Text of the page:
SEMINAR: Bayliss Seminar Series
|Bayliss Seminar Series : Electron-transfer in 2D-conjugated scaffolds
Some of the most elementary questions that may be asked about a conjugated molecule is the degree to which its electronic structure can be considered as ‘localised’ or ‘delocalised’. Mixed-valence compounds have proven to be useful platforms through which to explore the spectroscopic signatures of ‘localised’ or ‘delocalised’ structures. The Creutz-Taube ion1 is perhaps the most prototypical mixed-valence compound, however the discussion of its electronic structure has spanned almost 50 years! The interest in the problems raised by the Creutz-Taube ion have inspired the wide-spread examination of other bimetallic complexes in which two redox active end-caps are spanned by a seemingly never-ending array of bridging ligands. It is common for these complexes to be described in terms of the Robin-Day classification system2 (Class I: localised electronic structures with non-interacting end-caps; Class II: localised electronic structures with electron-exchange between the end-caps; Class III: delocalised electronic structures), with the ‘class’ assigned on the basis of key spectroscopic features in the NIR and IR spectra as well as related methods such as ESR, Mössbauer and Stark spectroscopy.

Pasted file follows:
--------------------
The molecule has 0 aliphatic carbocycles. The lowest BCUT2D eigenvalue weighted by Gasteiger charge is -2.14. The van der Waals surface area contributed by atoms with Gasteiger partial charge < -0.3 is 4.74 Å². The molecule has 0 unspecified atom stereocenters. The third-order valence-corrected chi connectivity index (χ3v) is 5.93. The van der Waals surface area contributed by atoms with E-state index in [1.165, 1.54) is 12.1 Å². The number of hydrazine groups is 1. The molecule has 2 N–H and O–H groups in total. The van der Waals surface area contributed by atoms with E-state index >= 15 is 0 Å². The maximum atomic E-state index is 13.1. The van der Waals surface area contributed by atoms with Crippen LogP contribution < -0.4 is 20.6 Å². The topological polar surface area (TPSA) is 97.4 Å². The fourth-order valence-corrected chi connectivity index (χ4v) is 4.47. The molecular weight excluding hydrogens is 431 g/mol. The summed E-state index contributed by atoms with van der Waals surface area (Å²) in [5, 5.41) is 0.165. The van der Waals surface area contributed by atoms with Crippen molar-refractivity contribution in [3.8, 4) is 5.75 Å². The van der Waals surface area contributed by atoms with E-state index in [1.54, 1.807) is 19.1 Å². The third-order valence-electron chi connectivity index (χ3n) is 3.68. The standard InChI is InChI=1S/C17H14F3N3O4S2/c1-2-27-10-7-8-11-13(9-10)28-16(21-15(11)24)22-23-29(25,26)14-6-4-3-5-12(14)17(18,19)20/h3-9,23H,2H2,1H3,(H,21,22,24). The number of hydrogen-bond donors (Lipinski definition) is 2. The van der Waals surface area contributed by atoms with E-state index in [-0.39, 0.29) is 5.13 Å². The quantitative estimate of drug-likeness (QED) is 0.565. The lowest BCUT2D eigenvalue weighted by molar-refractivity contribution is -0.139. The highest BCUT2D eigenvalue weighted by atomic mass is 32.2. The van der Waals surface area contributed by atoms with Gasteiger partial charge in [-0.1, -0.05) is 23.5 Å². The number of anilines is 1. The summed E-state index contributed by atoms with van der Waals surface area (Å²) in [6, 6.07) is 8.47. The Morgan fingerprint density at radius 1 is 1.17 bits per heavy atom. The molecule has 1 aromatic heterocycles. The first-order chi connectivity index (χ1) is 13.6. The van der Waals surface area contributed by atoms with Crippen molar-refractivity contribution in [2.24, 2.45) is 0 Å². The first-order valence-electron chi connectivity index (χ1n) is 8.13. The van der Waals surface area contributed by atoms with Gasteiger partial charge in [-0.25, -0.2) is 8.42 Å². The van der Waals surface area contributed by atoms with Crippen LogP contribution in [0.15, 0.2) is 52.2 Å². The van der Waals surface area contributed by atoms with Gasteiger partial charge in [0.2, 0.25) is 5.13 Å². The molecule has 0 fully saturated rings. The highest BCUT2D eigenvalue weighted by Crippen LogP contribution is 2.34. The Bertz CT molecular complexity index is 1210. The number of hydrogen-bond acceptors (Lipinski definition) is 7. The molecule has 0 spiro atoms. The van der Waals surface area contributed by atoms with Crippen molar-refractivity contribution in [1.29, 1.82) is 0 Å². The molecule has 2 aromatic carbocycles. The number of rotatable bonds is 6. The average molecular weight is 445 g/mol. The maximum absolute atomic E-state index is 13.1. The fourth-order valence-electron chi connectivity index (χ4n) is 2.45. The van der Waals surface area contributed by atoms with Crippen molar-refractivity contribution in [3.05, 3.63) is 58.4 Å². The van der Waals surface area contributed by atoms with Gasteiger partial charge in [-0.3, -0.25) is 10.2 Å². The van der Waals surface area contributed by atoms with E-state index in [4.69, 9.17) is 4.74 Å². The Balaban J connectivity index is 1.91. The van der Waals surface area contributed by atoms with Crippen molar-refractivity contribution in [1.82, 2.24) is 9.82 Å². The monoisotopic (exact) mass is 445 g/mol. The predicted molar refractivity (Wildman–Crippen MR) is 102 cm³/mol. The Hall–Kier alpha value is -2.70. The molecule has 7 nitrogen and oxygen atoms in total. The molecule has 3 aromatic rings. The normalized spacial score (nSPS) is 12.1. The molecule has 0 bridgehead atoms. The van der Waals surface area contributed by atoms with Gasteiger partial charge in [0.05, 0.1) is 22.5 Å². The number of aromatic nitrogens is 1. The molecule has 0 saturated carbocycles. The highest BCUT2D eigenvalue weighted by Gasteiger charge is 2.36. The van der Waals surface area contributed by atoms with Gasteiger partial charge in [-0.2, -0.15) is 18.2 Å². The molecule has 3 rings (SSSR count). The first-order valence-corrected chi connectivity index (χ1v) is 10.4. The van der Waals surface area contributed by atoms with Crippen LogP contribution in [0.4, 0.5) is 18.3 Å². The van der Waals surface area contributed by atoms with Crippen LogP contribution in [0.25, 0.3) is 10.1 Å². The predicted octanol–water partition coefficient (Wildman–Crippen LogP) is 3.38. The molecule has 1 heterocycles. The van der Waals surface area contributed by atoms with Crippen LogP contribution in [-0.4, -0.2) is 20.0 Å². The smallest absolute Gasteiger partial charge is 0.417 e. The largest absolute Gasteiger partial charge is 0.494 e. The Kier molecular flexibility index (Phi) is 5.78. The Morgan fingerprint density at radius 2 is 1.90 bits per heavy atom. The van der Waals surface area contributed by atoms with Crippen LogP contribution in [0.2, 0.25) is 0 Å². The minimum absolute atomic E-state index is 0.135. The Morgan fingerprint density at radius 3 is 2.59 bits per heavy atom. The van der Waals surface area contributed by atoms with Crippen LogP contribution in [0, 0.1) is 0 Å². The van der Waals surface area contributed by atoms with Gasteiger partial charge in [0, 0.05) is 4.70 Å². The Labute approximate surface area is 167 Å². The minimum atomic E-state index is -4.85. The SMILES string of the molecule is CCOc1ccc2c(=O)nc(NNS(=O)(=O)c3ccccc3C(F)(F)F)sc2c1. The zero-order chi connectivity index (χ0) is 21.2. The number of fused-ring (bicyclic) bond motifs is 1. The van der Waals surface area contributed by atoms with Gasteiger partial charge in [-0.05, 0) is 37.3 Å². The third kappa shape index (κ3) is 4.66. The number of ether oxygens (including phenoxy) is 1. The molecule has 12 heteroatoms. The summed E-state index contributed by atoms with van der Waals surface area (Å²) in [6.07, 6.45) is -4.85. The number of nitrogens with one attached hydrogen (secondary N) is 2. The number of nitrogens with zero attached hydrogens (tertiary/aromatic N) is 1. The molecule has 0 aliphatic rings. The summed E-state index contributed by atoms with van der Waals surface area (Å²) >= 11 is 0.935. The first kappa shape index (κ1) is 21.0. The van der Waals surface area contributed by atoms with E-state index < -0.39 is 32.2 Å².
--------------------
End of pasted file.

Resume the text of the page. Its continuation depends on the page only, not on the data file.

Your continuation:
However, each of these methods operates over a different timescale, and a compound that appears localised on the time-scale of one method may be delocalised on another. Recent work3-4 has shown that such categorisations can be further blurred by dynamic changes in molecular conformation and hence electronic structure.
Despite the interest in the classical bi-metallic mixed-valence compounds there has been little work on systems in which branched or cross-conjugated ligands bridge more then 2 redox-active moieties and which offer multiple sites for electron localisation or distribution, and hence multiple pathways for electron transfer.
Such systems would potentially have applications in optoelectronic devices, as transistor-like components in single molecule electronics as well as offering new challenges to the conventional spectroscopic methods when searching for a description of electronic structure.
Kirstyn Fuller, School of Chemistry and Biochemistry
Bayliss Building, G33
The School of Chemistry and Biochemistry Team
: 6488 4402
Thu, 22 Sep 2016 12:00
Thu, 22 Sep 2016 12:45
scbevents <[email protected]>
Mon, 19 Sep 2016 16:16
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